More specifically, we need to speak up about the circumstances and conditions that are fairly standard in game development. Just recently, a woman was fired from Bungie because she didn’t use the right title in her social media accounts. She was reported by her coworkers.
Today is my last day at Bungie, I have been let go. Apparently sticking up for myself in refusing to change a title that didn’t represent the work I did and calling coworkers out for reporting me using anonymous in-house tools created a hostile work environment. Here’s the tweet: https://t.co/ONIIYIvBnV
— Elisabeth 🎮✨ she/her (@710wonderdev) September 2, 2022
Not only did HR go along with it. Her ally apparently never said a word. I have no illusions that speaking up will help her get a job. It might. It might not. Speaking up, and how you speak up is often a crap shoot, but let’s say that the odds are never in your favour.
We should, though. We should speak up. If we don’t speak up we’ll never get to the bottom of the issues with the industry. We’ll just keep seeing stories about the way people are treated, be it getting fired for having the wrong title on their social media or for trying to unionise or as a quick fix for having been sexually harassed and not just grinning and bearing it.
The games industry has a massive problem, but shutting up is not going to fix it, no matter how much the companies want you to. We need to talk about the problem in order to fix the problem. Too often the problem is fixed by people getting booted from projects or companies, and it is not the people who are the real problem who are asked to leave, it is the people who can point to the problem.
Game development is toxic, and my belief is that it is toxic because it has been built on a toxic idea of masculinity.
“We work ’til we drop here.” – probably not stated explicitly, but if the director brags about not having taken a vacation for ten years, that’s a warning.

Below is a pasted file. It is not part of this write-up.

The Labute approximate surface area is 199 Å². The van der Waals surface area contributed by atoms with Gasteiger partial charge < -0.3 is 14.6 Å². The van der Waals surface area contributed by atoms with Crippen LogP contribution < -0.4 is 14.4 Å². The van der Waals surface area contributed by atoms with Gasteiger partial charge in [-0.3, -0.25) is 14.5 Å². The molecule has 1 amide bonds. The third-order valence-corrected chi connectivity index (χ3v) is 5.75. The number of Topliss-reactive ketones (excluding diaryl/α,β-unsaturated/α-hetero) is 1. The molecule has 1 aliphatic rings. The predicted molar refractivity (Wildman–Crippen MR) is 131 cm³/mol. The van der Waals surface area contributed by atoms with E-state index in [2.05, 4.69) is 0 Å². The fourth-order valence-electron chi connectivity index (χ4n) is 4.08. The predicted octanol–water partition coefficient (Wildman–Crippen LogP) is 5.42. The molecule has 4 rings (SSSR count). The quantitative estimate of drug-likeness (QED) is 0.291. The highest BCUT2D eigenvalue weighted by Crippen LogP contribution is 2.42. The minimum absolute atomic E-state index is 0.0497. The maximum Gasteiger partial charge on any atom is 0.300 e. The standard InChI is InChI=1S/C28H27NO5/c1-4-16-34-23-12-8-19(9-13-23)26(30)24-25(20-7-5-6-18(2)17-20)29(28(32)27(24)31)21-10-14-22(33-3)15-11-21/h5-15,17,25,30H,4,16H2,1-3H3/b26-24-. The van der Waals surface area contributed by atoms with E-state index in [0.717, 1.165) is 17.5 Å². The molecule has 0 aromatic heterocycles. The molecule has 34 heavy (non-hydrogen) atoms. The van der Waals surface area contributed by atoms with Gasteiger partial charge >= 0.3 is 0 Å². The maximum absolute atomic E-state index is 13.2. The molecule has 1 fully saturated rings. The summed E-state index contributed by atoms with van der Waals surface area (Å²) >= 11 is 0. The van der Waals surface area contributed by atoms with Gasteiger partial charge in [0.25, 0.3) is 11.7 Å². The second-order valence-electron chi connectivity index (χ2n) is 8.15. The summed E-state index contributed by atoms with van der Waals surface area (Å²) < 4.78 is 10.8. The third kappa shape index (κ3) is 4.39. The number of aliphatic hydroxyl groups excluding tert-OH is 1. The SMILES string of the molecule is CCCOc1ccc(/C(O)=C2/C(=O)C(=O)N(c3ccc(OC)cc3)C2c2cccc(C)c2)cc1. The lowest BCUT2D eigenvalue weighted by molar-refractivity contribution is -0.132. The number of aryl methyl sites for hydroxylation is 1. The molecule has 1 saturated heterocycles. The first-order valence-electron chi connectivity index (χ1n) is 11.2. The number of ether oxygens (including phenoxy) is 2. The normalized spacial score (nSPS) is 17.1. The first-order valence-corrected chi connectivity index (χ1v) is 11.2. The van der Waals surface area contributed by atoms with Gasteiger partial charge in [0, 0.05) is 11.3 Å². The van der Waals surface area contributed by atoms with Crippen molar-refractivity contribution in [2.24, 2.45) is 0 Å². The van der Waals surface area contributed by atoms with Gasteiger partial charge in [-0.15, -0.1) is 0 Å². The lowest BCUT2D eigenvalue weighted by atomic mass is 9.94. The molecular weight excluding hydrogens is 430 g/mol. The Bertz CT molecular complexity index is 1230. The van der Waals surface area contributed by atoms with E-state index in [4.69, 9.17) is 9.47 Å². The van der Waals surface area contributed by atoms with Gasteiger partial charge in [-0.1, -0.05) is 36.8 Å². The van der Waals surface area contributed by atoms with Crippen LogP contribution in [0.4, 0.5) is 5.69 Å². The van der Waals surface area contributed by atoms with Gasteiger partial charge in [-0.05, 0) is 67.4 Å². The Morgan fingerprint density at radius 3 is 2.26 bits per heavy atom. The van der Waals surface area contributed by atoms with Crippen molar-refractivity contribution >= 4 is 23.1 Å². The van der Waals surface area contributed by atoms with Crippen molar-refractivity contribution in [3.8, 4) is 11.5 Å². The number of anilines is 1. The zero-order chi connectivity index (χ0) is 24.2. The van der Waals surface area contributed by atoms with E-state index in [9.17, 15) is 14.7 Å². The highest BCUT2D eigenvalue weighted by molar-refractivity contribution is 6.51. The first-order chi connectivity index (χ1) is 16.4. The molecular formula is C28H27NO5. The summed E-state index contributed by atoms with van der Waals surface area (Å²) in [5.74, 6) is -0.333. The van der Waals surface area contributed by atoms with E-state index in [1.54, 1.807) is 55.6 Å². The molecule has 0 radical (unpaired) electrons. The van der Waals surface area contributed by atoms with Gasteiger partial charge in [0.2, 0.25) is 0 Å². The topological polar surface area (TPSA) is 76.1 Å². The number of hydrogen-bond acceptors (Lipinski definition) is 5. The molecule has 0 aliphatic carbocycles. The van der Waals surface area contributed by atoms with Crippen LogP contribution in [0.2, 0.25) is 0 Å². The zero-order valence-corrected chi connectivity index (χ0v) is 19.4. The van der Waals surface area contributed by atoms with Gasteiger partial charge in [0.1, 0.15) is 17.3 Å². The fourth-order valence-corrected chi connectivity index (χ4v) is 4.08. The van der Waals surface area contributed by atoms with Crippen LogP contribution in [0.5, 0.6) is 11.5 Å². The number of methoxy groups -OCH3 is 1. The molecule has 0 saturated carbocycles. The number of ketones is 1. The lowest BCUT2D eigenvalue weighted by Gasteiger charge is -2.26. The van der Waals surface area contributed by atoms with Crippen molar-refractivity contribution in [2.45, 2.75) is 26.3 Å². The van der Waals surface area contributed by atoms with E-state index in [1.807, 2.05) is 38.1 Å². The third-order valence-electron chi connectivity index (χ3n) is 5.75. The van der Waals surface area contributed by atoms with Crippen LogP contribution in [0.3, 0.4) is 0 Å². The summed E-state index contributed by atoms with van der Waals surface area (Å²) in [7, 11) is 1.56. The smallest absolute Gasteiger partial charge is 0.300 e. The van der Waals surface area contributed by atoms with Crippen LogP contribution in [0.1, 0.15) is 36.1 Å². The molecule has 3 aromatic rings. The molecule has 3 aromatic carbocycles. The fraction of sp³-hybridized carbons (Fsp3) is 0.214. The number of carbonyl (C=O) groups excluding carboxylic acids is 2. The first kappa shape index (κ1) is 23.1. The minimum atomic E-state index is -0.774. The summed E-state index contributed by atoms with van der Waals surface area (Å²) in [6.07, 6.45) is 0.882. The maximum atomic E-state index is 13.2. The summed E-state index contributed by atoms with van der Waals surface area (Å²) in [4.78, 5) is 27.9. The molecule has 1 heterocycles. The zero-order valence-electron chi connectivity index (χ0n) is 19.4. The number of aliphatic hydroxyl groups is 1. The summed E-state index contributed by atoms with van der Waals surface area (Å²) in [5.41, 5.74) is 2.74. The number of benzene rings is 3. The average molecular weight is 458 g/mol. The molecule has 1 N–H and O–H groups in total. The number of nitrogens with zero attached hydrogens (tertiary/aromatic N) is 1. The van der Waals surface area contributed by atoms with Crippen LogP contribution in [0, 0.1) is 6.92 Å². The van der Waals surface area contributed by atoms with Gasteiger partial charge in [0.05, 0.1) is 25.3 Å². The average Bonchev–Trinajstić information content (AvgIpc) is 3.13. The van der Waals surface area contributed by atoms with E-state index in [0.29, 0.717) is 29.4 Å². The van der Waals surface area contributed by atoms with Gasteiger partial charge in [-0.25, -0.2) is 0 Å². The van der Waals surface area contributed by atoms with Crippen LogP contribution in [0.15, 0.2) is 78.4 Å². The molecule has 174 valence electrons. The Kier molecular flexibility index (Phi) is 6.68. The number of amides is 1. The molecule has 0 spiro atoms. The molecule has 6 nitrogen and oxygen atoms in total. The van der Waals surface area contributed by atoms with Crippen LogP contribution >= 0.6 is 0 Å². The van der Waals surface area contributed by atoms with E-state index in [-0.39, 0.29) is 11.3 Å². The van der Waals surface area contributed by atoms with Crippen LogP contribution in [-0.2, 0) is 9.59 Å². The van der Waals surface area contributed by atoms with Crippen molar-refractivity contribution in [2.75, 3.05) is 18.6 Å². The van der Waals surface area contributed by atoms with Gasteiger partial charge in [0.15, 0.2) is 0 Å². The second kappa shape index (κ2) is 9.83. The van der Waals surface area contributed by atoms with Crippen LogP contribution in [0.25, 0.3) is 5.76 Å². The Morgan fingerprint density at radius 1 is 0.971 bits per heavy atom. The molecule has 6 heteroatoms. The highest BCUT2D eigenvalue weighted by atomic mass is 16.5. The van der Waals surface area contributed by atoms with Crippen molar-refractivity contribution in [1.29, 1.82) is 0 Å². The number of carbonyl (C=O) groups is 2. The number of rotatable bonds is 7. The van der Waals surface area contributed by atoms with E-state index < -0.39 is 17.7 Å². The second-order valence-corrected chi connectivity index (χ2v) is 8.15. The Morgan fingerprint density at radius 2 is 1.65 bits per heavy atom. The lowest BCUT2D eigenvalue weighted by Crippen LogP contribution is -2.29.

“Men are geniuses, no process needed, we’ll succeed!” – hot tip. This may work if you’re a team of 10 people, but surprise! Does not work for 150 people, 300 people or more.
“We’ve been through the trenches together, we’ve fought a war!” – usually said after gruelling periods of crunch to create some sort of team spirit.
“Emotions won’t rule us! We use logic and rationality to build a game!” – no you don’t. You make games about what you want and usually without any kind of structure or plan, which, surprise, leads to crunch.
“We work hard, we play hard, we’re passionate!” – translation “we use your desire to work in the industry to promote a toxic environment without you feeling you are able to complain, because passion!”
All it comes down to is an industry where all the major players know each other and where it doesn’t really matter if you behaved like a terror in your previous company. Provided you are a man, of course.
It’s not an even playing field. The ground is bulldozed and steamrolled if you’re a man. It’s a mine field if you are not. The contempt some of these men harbor against women is sometimes massive. Why else would we even get a movement like GamerGate or the James Damore Google Manifesto which clarifies the attitudes I’m talking about. If this was not an issue we wouldn’t have movements like these. We would also not have these flare ups. What happens, though, when these flare ups are over?